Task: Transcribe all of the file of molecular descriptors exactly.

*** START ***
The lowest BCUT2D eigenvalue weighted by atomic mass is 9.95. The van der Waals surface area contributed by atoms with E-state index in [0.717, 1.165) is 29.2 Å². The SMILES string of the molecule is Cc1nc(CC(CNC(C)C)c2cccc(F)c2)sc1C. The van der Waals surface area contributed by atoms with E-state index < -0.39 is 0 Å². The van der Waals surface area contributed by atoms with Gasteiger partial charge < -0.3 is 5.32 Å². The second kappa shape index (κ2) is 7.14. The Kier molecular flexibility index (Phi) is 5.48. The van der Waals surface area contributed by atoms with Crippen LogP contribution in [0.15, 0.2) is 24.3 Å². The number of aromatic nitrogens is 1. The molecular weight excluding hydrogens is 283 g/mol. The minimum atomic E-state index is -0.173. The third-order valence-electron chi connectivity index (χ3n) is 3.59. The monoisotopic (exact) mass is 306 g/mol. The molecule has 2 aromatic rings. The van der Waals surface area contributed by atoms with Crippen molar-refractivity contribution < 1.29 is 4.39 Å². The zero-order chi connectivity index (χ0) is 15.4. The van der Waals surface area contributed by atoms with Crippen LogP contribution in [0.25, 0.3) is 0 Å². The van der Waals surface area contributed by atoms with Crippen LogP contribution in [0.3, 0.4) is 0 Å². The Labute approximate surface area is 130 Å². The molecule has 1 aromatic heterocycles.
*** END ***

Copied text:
The lowest BCUT2D eigenvalue weighted by atomic mass is 9.95. The van der Waals surface area contributed by atoms with E-state index in [0.717, 1.165) is 29.2 Å². The SMILES string of the molecule is Cc1nc(CC(CNC(C)C)c2cccc(F)c2)sc1C. The van der Waals surface area contributed by atoms with E-state index < -0.39 is 0 Å². The van der Waals surface area contributed by atoms with Gasteiger partial charge < -0.3 is 5.32 Å². The second kappa shape index (κ2) is 7.14. The Kier molecular flexibility index (Phi) is 5.48. The van der Waals surface area contributed by atoms with Crippen LogP contribution in [0.15, 0.2) is 24.3 Å². The number of aromatic nitrogens is 1. The molecular weight excluding hydrogens is 283 g/mol. The minimum atomic E-state index is -0.173. The third-order valence-electron chi connectivity index (χ3n) is 3.59. The monoisotopic (exact) mass is 306 g/mol. The molecule has 2 aromatic rings. The van der Waals surface area contributed by atoms with Crippen molar-refractivity contribution < 1.29 is 4.39 Å². The zero-order chi connectivity index (χ0) is 15.4. The van der Waals surface area contributed by atoms with Crippen LogP contribution in [0.25, 0.3) is 0 Å². The van der Waals surface area contributed by atoms with Crippen LogP contribution in [0.3, 0.4) is 0 Å². The Labute approximate surface area is 130 Å². The molecule has 1 aromatic heterocycles.